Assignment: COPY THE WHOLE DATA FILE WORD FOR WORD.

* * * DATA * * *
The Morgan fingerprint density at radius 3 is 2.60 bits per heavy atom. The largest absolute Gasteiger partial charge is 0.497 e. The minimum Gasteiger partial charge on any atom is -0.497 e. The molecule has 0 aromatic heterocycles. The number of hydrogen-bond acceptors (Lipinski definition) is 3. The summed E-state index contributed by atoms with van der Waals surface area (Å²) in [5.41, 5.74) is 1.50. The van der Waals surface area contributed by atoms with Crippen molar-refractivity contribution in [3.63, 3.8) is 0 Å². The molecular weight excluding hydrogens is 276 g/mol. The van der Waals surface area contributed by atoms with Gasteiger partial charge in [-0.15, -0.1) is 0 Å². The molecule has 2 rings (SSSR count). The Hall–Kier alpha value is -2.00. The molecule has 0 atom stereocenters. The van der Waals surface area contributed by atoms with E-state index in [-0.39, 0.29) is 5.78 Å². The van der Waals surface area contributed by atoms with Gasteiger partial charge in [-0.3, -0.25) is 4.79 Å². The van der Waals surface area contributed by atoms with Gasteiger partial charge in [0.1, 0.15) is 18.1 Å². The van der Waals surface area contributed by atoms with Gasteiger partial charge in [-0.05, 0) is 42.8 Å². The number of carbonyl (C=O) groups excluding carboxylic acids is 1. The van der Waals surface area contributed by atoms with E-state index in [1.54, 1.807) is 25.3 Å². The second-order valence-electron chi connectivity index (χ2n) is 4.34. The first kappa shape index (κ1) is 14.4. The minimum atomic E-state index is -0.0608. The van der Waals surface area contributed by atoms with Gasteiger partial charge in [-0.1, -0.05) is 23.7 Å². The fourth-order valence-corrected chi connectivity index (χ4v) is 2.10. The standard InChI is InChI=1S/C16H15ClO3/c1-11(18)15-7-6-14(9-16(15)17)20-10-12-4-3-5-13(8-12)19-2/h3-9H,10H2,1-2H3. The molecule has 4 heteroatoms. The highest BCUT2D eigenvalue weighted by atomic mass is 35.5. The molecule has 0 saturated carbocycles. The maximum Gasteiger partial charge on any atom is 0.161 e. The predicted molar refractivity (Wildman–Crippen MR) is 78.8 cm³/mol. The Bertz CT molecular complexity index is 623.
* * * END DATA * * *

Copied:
The Morgan fingerprint density at radius 3 is 2.60 bits per heavy atom. The largest absolute Gasteiger partial charge is 0.497 e. The minimum Gasteiger partial charge on any atom is -0.497 e. The molecule has 0 aromatic heterocycles. The number of hydrogen-bond acceptors (Lipinski definition) is 3. The summed E-state index contributed by atoms with van der Waals surface area (Å²) in [5.41, 5.74) is 1.50. The van der Waals surface area contributed by atoms with Crippen molar-refractivity contribution in [3.63, 3.8) is 0 Å². The molecular weight excluding hydrogens is 276 g/mol. The van der Waals surface area contributed by atoms with Gasteiger partial charge in [-0.15, -0.1) is 0 Å². The molecule has 2 rings (SSSR count). The Hall–Kier alpha value is -2.00. The molecule has 0 atom stereocenters. The van der Waals surface area contributed by atoms with E-state index in [-0.39, 0.29) is 5.78 Å². The van der Waals surface area contributed by atoms with Gasteiger partial charge in [-0.3, -0.25) is 4.79 Å². The van der Waals surface area contributed by atoms with Gasteiger partial charge in [0.1, 0.15) is 18.1 Å². The van der Waals surface area contributed by atoms with Gasteiger partial charge in [-0.05, 0) is 42.8 Å². The number of carbonyl (C=O) groups excluding carboxylic acids is 1. The van der Waals surface area contributed by atoms with E-state index in [1.54, 1.807) is 25.3 Å². The second-order valence-electron chi connectivity index (χ2n) is 4.34. The first kappa shape index (κ1) is 14.4. The minimum atomic E-state index is -0.0608. The van der Waals surface area contributed by atoms with Gasteiger partial charge in [-0.1, -0.05) is 23.7 Å². The fourth-order valence-corrected chi connectivity index (χ4v) is 2.10. The standard InChI is InChI=1S/C16H15ClO3/c1-11(18)15-7-6-14(9-16(15)17)20-10-12-4-3-5-13(8-12)19-2/h3-9H,10H2,1-2H3. The molecule has 4 heteroatoms. The highest BCUT2D eigenvalue weighted by atomic mass is 35.5. The molecule has 0 saturated carbocycles. The maximum Gasteiger partial charge on any atom is 0.161 e. The predicted molar refractivity (Wildman–Crippen MR) is 78.8 cm³/mol. The Bertz CT molecular complexity index is 623.